The Port City, which is seen as another major economic breakthrough in the country, is also a project based on the concept of condominium property. The Colombo Port City Economic Commission Act No. 11 of 2021, and especially Part 10 thereof, provides for provisions that may change the condominium law of the country to suit the Port City when necessary.

It is clear from a study of the Act that the authorities have decided to build the Port City project entirely on the concept of condominiums with the aim of uplifting the economy.

The Ministry of Justice has also decided to update the laws in the country and update the Condominium Property Law in an effort to make it more relevant today.

It is proposed to make a number of modern changes, including the introduction of new provisions on Mixed Condominium Developments. This is further evidence of the policy of the government to elevate the condominium property to an important role in the economy by making changes to suit the new conditions.

The most recent evidence is that the authorities sought to rely on condominium property in the face of the current financial crisis. The Cabinet decided on April 25, 2022 to grant residency visas of 5 to 10 years to foreigners who invest at least US $ 75,000 or more to purchase condominium properties in Sri Lanka. 

The condominium industry, which maintains such a close relationship with the country’s economy, is also facing a crisis situation with skyrocketing prices of construction materials and their scarcity. In such a scenario, the decision to re-tax the condominium industry is counterproductive and should be reconsidered.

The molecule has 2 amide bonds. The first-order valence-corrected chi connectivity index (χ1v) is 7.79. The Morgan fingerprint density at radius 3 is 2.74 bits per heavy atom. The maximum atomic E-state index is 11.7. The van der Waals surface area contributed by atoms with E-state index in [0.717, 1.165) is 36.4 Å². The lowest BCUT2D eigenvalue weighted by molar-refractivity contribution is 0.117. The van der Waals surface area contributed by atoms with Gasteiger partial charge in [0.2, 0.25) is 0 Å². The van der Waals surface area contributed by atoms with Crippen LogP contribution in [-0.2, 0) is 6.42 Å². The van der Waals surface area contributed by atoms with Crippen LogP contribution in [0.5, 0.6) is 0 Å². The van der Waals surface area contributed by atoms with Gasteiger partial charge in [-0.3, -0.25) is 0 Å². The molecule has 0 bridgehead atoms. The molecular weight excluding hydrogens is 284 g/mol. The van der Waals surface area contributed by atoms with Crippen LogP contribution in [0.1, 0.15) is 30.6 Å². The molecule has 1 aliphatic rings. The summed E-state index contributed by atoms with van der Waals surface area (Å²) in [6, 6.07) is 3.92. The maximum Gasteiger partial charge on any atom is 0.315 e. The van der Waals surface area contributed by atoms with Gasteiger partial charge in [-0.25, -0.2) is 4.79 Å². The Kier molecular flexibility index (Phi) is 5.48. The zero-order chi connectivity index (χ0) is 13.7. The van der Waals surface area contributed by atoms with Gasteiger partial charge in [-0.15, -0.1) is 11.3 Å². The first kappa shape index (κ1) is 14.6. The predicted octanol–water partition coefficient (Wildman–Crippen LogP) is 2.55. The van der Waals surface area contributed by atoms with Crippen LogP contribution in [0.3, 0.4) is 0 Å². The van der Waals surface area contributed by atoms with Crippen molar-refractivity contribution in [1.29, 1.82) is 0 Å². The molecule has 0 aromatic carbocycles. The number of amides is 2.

On May 30, the Cabinet decided to abolish the concessional property exemption from the value-added tax levied on condominium property. If for some reason the condominium industry was exempted from that value-added tax by previous governments, today there is very much more justification for the exemption. Just over a month ago (April 25), the Government decided that the condominium property should be sold to earn foreign exchange. 

However, instead of looking at the difficulties facing the industry and trying to alleviate them and finding a solution to the economic crisis based on condominium properties, the decision to remove even the existing tax concessions is paradoxical.

The authorities need to think deeply about the dangers that decision could bring to the condominium industry and to the country’s economy. The shortage of construction materials due to the foreign exchange crisis has resulted in prices shooting through the roof.

The economic crisis is creating a very difficult situation for the industry as prices of all inputs have escalated. Operational costs are increasing in tandem. If the industry is forced to cut back, one of the first results would be job losses for over one million, forcing more than ten million people towards hunger and deprivation.  It need hardly be said that it would have a domino effect on the economy.

The condominium industry is not asking for tax concessions or other benefits. Even though the Port city investors have been granted a 40-year tax concession, that is not what is requested by the Condominium Property Developers Association of Sri Lanka. Their earnest request to the Government is not to add further burdens on the industry with crippling taxes.

Written  for the Condominium Property Developers Association of Sri Lanka